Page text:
Food delivery service My Food Bag is re-working its menus in the aftermath of cyclones Debbie and Cook with some vegetables, in particular leafy greens, still hard to come by.

In the month since heavy rains caused flooding and chaos around the country, My Food Bag has had to alter about 15 recipes a week, mainly in response to shortages of spinach, leafy greens and washed salads.

Shortages of beans, broccoli, salads, silverbeet, lettuce and spinach have also been an issue at supermarkets in recent weeks, with shelves left empty at times and prices rising after growing regions such as Pukekohe and Levin were flooded in early April.

My Food Bag co-founder Cecilia Robinson said so far the company had absorbed the price hikes rather than passing the cost on to customers.

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"On average, 15 recipes per week across our nine My Food Bags and six Bargain Boxes have been re-worked to use alternative greens," she said.

"We quite often swap spinach for cavolo nero and Asian greens such as bok choy, as these are just as delicious and are prepared in a similar way.

"That being said, availability changes weekly and sometimes our chefs need to get a bit creative."

Widespread flooding in the North Island damaged several growing regions causing crop shortages this season. Photo/ Paul Taylor
Widespread flooding in the North Island damaged several growing regions causing crop shortages this season. Photo/ Paul Taylor

Late season sweet corn and fennel had also been used as alternatives on occasion.

Customers had been receptive to the change-ups and for many, this was their first time trying alternative ingredients such as cavolo nero, a type of kale, Robinson said.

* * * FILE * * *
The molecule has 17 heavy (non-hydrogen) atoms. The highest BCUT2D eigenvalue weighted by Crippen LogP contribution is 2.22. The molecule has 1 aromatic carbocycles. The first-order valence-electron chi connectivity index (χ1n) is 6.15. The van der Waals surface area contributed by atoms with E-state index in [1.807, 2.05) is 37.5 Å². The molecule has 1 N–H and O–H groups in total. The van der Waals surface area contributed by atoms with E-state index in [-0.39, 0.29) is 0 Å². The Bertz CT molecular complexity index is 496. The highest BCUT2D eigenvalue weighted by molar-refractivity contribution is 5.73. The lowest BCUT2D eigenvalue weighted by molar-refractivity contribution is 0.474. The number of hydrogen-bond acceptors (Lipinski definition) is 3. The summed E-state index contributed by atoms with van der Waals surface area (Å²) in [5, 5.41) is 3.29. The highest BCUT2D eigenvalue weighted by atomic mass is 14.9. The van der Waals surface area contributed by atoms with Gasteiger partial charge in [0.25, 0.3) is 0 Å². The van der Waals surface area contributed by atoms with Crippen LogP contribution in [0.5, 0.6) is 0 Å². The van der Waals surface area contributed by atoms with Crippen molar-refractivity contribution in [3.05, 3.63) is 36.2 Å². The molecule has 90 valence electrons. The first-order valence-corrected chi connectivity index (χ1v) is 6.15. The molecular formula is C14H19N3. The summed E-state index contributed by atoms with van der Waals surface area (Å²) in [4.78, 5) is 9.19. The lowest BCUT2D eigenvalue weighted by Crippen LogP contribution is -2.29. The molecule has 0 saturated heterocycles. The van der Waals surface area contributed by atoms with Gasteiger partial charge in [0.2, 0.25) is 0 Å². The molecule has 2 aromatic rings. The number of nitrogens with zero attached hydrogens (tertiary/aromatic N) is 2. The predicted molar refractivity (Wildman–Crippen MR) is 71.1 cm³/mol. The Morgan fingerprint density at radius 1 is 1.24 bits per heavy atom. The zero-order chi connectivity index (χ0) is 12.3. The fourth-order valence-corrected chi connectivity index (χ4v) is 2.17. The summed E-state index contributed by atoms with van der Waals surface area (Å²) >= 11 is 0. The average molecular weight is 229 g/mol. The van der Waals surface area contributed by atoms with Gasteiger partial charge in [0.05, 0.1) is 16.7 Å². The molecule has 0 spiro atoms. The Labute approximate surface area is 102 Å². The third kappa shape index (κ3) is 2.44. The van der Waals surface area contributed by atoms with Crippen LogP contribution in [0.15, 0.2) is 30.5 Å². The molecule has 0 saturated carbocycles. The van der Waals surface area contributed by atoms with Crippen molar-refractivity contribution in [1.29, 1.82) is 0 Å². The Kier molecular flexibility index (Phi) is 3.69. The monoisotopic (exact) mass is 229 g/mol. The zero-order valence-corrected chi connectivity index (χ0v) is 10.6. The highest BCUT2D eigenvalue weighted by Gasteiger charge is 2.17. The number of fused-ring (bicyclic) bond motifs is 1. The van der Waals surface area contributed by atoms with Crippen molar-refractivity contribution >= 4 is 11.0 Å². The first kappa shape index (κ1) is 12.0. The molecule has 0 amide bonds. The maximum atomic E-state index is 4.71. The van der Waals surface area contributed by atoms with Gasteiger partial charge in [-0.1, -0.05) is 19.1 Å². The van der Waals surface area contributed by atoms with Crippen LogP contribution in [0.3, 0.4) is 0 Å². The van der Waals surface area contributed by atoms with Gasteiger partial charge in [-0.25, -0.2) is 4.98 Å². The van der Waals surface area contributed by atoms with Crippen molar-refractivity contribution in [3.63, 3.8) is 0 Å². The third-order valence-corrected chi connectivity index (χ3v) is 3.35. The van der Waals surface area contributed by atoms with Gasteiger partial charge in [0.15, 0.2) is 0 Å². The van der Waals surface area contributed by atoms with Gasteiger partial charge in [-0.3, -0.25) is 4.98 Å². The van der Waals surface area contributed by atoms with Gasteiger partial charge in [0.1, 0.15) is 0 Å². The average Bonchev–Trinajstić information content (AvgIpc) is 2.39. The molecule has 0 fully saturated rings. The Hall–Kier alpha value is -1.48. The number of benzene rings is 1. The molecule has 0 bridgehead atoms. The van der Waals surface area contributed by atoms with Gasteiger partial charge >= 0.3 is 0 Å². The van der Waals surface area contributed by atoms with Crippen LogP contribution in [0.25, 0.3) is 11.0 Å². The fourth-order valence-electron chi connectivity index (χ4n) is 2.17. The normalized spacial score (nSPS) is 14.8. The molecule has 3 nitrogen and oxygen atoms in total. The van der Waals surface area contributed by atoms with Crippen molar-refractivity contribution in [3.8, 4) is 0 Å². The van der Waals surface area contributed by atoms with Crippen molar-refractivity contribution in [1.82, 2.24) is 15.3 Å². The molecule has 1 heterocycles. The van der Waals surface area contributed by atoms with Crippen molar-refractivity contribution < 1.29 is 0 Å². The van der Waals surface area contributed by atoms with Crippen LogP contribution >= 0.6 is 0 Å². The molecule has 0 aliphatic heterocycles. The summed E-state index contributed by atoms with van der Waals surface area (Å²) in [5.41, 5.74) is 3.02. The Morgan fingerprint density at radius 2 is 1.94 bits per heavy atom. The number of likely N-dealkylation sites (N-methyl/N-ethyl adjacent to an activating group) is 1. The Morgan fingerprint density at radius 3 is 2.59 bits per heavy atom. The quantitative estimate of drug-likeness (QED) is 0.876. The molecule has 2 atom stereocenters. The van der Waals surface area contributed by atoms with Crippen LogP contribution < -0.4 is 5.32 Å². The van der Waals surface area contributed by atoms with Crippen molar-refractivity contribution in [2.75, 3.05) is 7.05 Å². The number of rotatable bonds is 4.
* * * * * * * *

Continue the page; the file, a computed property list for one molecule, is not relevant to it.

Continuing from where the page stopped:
The company expected to experience shortages for up to two more months or potentially even longer as more bad weather threatened to batter the country with the approach of cyclone Donna.

"Who knows, this may be our opportunity to make cavolo nero New Zealand's new favourite leafy green vege."

South Island growers had been helping plug the gaps while North Island suppliers got back on their feet after the wild weather, Robinson said.

Horticulture New Zealand chief executive Mike Chapman said it had been a trying season for some growers this autumn, but they continued to put out as much produce as commercially viable.

"This has been one of the wettest harvests in recent memory, and this significant event will reduce fresh market supply."

"The effects are variable depending on the crop, obviously, with some faring much better than others. But it'll still be between six to 12 weeks before we really know the long term effects of the recent weather, both on growers and consumers."

Several supermarkets in central Auckland were today still sporting signs warning customers of low supply and higher prices for some produce.

A sign in New World Victoria park apologised for low supply of salad bags, and in Countdown Grey Lynn a sign thanked customers for their understanding with regards to a shortage of bagged lettuce, spinach, broccoli and cauliflower.

A letter apologising for shortages of several crops at Countdown Grey Lynn, Auckland. Photo/ Tess Nichol
A letter apologising for shortages of several crops at Countdown Grey Lynn, Auckland. Photo/ Tess Nichol

Countdown spokesman James Walker said as shortages continues people would do well to look for alternative produce less affected by the weather, such as silverbeet, leeks and cabbage.

"Carrots from Ohakune are currently in plentiful supply and are $1.50 per kilo this week."

Foodstuff spokeswoman Antoinette Laird said ready for harvesting as well as recently planted seedlings had been destroyed, meaning the shortage in supply would be felt for weeks to come.

"If the current cold weather continues, this will also have an effect as it will slow the growth of green vegetables.

"It will be several weeks yet before our supplies return to normal, however, it looks as though our supply of broccoli and salads will start to improve soon."